The registration forms includes several wellbeing assessments questionnaires which enable us to identify an early risk assessment including clinical factors for the patient and those that might affect the wider services of health and social care, including risk of harm to patient and client.
Assessment and Case Management
Contact (via phone or email)
Engagement and Suitability assessment
Develop care/treatment plan or signpost to other services
Case management or treatment
Further specialist assessment OR treatment package
Each patient will have an initial consultation to review suitability for the service and how we might help identify what therapy is required. Where a detailed history and examination would be undertaken.
Even though many of our patients present with illnesses similar to those of non-practitioners (depression, anxiety, post-traumatic stress disorder), the context in which their problems sit is different. So often the underlying cause of their illness is due to a combination of work-related stresses, family difficulties, a recent life event, a complaint or adverse outcome at work. As such we take a detailed history of a patient’s work, training and other professional issues. At the end of the assessment we formulate what the issues are, taking into account any predisposing, precipitating, perpetuating and protective factors there might be for each individual patient.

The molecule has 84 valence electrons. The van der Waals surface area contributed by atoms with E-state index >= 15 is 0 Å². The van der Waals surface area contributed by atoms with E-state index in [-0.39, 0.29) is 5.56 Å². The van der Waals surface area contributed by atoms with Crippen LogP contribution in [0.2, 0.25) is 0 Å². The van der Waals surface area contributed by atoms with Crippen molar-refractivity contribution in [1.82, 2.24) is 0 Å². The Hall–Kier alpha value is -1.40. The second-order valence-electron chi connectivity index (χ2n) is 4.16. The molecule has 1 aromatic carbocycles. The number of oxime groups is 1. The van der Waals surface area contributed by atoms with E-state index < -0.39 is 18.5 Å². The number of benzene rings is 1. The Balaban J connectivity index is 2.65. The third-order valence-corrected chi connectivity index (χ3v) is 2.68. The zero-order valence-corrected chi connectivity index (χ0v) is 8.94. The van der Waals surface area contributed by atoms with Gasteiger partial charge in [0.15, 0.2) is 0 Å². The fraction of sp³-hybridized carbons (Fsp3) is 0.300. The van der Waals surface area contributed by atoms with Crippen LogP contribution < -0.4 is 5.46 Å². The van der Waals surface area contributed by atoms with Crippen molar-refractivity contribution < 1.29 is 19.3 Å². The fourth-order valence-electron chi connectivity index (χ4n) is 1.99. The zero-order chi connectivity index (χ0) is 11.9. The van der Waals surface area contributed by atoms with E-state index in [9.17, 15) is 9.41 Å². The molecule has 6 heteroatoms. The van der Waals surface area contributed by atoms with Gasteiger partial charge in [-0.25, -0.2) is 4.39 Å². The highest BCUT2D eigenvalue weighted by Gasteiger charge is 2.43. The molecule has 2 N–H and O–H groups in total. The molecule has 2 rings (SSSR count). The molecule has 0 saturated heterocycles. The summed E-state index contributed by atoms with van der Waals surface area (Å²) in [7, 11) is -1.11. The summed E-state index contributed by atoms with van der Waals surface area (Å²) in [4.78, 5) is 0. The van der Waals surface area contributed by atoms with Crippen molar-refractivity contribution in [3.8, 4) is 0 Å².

The clinical presentation and professional issues identified are presented by the case-clinician to the next available MDT meeting (these are held daily) consisting of lead clinicians, psychiatry and therapeutic practitioners. Together, the case-clinician along with the MDT, would agree the diagnoses, treatment plan and case management parameters. The MDT would also support decisions concerning discharge or onward referral as needed. Following MDT the lead clinician will contact the patient with an update and arrange access to therapy, or ongoing care as appropriate.
The MDT also discuss the level of risk the patient is posing – to themselves, their own patients or their organisation. Depending on the problem and severity, patients are risk-rated as either green (lowest), amber or red (greatest). The risk category determines how often the patient is seen and how proactive we are at following them up. The process of ascribing a risk-status to our patients ensures that we look in depth at each patients individual issues and how these might impact on their behaviour and the support they need (e.g. suicide risk or risk of breaking down at work).
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